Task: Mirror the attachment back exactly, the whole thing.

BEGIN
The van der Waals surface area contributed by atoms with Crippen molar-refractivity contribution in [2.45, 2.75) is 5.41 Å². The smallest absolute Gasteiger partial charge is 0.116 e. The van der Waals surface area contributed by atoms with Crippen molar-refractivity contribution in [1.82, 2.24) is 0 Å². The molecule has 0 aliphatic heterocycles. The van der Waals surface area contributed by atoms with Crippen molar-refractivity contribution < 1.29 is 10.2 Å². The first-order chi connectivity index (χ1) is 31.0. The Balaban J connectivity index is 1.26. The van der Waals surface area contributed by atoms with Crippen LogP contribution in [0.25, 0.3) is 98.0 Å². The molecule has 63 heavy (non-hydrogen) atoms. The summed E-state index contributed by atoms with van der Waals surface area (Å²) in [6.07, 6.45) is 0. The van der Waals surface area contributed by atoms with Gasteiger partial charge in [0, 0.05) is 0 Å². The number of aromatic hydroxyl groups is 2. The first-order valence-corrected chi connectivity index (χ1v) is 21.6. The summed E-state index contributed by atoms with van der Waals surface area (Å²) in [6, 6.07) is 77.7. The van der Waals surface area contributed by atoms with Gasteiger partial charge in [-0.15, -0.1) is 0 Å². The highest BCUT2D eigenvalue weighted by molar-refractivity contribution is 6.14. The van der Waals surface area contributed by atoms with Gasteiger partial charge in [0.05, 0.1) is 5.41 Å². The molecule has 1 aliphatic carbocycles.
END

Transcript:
The van der Waals surface area contributed by atoms with Crippen molar-refractivity contribution in [2.45, 2.75) is 5.41 Å². The smallest absolute Gasteiger partial charge is 0.116 e. The van der Waals surface area contributed by atoms with Crippen molar-refractivity contribution in [1.82, 2.24) is 0 Å². The molecule has 0 aliphatic heterocycles. The van der Waals surface area contributed by atoms with Crippen molar-refractivity contribution < 1.29 is 10.2 Å². The first-order chi connectivity index (χ1) is 31.0. The Balaban J connectivity index is 1.26. The van der Waals surface area contributed by atoms with Crippen LogP contribution in [0.25, 0.3) is 98.0 Å². The molecule has 63 heavy (non-hydrogen) atoms. The summed E-state index contributed by atoms with van der Waals surface area (Å²) in [6.07, 6.45) is 0. The van der Waals surface area contributed by atoms with Gasteiger partial charge in [0, 0.05) is 0 Å². The number of aromatic hydroxyl groups is 2. The first-order valence-corrected chi connectivity index (χ1v) is 21.6. The summed E-state index contributed by atoms with van der Waals surface area (Å²) in [6, 6.07) is 77.7. The van der Waals surface area contributed by atoms with Gasteiger partial charge in [-0.15, -0.1) is 0 Å². The highest BCUT2D eigenvalue weighted by molar-refractivity contribution is 6.14. The van der Waals surface area contributed by atoms with Gasteiger partial charge in [0.05, 0.1) is 5.41 Å². The molecule has 1 aliphatic carbocycles.